For Brooks Johnson, experiential learning has always been at the heart of his educational pedagogy. When he taught a history elective on the American Presidency back in 2012, he decided it wasn’t enough to have his students learn about the history and mechanization of the highest office in the land; he brought a presidential candidate to them. The lively discussion with Mr. Santorum was a banner moment for his students , regardless of how they felt about the candidate’s politics. At the end of the day, Johnson’s goal was simple: could his pupils learn to apply, synthesize, and project what they learned in class onto a real world setting—and, if so, how do they pose those question to a presidential candidate?
This year, Johnson has done it again and made the political system come alive for his AP Government class, complete with an immersive trip to Washington D.C. Pairs of students met with non-profits and organizations in between tours of the Smithsonian, Capitol building, and Natinoal Holocaust museum. Fort many of the seniors on the trip, this was perhaps the catalyst to a lifelong career in politics. Some of their reflections are below.
“On Tuesday afternoon, we went into the Russel Senate Ofﬁce Building to meet with New Hampshire Senator Kelly Ayotte. We went into her ofﬁce and put down our bags and then made our way underground to head to the Capitol. We decided to walk on the side instead of taking the train, but as one of the trains passed us we spotted John McCain in it.
In the Capitol, the mood was hectic as the Senate was passing the Farm Bill. We entered the Versailles-like Senate Reception Room and sat marveling the gold ornaments for a while before meeting Ayotte. She entered and greeted us, then allowed us to ask questions. Ayotte then spoke to the women in the group about the imperativeness of women becoming a more vocal voice in the political scene.”
- Peter Dunphy
One of the many interest groups in DC that the AP Gov class met with over the Winterfest break was the website ourtime.org. The woman in charge of the website, Johanna Berkson, was not only able to thoroughly explain to us what their website was all about, but how and why they went about achieving their goal. She explained that the absolute ambition of ourtime.org (emphasizing that it’s ourtime.org, since ourtime.com is a dating website,) is to help the younger generation to understand what exactly is going on around them in words that are easier to comprehend than the regular drawl of political speak.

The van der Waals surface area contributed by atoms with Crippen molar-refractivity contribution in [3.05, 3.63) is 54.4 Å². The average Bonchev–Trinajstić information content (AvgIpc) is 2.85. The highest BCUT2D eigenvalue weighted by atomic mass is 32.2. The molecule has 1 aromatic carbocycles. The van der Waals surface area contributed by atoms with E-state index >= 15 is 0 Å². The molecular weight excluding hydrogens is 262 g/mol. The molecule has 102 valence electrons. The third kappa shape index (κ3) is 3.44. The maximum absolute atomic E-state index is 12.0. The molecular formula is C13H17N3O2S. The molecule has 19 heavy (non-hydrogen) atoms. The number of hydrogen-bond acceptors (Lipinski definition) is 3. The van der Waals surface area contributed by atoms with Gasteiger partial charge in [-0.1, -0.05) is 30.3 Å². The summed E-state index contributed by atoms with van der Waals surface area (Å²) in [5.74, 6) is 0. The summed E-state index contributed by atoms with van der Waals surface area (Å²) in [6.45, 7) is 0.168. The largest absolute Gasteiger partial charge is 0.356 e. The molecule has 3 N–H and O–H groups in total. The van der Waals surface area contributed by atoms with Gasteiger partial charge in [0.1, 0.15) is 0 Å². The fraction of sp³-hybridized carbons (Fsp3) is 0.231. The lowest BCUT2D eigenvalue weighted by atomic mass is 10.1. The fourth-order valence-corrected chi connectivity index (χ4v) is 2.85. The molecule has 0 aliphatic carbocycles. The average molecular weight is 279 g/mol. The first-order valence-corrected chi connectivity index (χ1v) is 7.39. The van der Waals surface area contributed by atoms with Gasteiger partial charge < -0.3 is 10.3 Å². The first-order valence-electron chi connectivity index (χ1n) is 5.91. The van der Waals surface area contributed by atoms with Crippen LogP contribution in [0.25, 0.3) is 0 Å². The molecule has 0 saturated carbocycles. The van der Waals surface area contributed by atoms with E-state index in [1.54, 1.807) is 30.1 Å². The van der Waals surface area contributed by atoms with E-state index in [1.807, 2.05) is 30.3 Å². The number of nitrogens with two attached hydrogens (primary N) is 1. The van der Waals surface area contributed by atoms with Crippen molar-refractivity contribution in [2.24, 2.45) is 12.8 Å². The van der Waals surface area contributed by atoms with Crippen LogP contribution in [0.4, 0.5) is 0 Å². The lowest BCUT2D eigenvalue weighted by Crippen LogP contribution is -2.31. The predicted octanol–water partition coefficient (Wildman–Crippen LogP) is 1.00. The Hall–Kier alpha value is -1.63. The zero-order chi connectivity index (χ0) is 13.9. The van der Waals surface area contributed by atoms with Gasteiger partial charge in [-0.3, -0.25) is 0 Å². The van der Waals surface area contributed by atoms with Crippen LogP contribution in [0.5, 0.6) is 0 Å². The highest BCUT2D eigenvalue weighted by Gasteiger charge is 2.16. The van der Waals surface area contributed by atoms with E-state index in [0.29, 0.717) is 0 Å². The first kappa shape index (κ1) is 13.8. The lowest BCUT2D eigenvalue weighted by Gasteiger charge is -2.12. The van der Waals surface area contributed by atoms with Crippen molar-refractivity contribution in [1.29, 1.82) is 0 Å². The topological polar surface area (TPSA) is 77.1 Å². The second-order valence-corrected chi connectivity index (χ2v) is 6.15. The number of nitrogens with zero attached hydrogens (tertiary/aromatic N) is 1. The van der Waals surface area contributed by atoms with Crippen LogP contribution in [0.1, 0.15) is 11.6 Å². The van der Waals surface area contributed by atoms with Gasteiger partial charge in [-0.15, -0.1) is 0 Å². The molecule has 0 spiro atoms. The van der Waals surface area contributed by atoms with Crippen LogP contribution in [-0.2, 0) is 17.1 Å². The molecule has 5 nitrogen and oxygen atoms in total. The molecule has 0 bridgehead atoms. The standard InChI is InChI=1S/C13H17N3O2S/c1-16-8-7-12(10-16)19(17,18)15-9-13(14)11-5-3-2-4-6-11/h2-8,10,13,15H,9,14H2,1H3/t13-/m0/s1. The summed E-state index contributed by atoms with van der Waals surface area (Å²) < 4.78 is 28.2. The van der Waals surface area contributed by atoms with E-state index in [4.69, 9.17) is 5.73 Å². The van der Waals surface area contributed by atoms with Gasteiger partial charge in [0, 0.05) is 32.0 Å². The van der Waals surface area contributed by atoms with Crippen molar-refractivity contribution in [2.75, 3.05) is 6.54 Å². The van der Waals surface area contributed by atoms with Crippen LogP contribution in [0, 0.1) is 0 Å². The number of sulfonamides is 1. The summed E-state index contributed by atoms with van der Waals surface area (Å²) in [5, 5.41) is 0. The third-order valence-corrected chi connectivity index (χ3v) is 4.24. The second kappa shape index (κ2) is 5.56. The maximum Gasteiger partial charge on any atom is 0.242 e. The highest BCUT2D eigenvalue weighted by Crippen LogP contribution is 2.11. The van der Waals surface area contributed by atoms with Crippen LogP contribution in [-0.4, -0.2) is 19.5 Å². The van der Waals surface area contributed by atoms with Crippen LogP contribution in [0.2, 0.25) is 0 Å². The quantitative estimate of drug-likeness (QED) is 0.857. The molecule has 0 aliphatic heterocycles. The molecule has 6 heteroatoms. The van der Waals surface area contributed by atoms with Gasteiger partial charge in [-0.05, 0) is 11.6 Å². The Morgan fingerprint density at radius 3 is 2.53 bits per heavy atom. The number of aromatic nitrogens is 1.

Yet there was one singular thing that Ms. Berkson was aiming for with the whole website, and that was to make registering to vote a relatively simple process, but also get everyone registered to vote who was able to. Though this sounds like a relatively painless process, Ms. Berkson explained that there are many limitations that people must overcome, such as lack of accessibility to proper offices, or lack of knowledge as to how to register, which ultimately prevent thousands from taking the time and registering. Throughout our meeting, it was clear that Ms. Berkson truly just wanted to spark an interest in the American public, that would lead to clear and thoughtful opinions on all sorts of topics, that would contribute to a future that was actually based around the people’s opinion, rather than the few who bother to vote, and who may just vote with popular opinion. All in all, ourtime.org’s message is summed up in the banner that sits at the top of their website “Standing up for Young Americans” and helping them to help themselves.
Get Equal is an organization that fights for full equality under the law regardless of sexuality. They work closely with people all over the country who face discrimination. When asked how they affect the legislative process, Heather, the representative from Get Equal, said that by mobilizing grassroots movements around the country, politicians will be forced to support equality for all LGBT people if they want to stay in office. When the Defense Of Marriage Act was being debated last year, they helped mobilize activists in DC who chained themselves to the white house fence and refused to leave until DOMA was overturned. Heather claims that this demonstration helped convince President Obama to continue pushing to overturn DOMA.